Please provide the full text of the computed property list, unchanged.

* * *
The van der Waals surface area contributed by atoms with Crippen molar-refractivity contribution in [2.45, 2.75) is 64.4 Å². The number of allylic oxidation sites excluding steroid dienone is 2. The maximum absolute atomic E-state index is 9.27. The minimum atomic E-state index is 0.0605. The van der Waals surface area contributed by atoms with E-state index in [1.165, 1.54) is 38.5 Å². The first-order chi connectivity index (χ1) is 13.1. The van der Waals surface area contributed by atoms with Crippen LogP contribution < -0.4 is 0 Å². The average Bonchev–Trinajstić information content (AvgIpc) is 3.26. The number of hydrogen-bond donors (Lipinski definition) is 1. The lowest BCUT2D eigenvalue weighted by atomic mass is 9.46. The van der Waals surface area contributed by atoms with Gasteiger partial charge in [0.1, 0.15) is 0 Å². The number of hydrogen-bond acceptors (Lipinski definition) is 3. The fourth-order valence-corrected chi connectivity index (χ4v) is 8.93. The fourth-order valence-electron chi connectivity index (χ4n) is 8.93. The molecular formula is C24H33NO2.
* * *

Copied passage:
The van der Waals surface area contributed by atoms with Crippen molar-refractivity contribution in [2.45, 2.75) is 64.4 Å². The number of allylic oxidation sites excluding steroid dienone is 2. The maximum absolute atomic E-state index is 9.27. The minimum atomic E-state index is 0.0605. The van der Waals surface area contributed by atoms with E-state index in [1.165, 1.54) is 38.5 Å². The first-order chi connectivity index (χ1) is 13.1. The van der Waals surface area contributed by atoms with Crippen LogP contribution < -0.4 is 0 Å². The average Bonchev–Trinajstić information content (AvgIpc) is 3.26. The number of hydrogen-bond donors (Lipinski definition) is 1. The lowest BCUT2D eigenvalue weighted by atomic mass is 9.46. The van der Waals surface area contributed by atoms with Gasteiger partial charge in [0.1, 0.15) is 0 Å². The number of hydrogen-bond acceptors (Lipinski definition) is 3. The fourth-order valence-corrected chi connectivity index (χ4v) is 8.93. The fourth-order valence-electron chi connectivity index (χ4n) is 8.93. The molecular formula is C24H33NO2.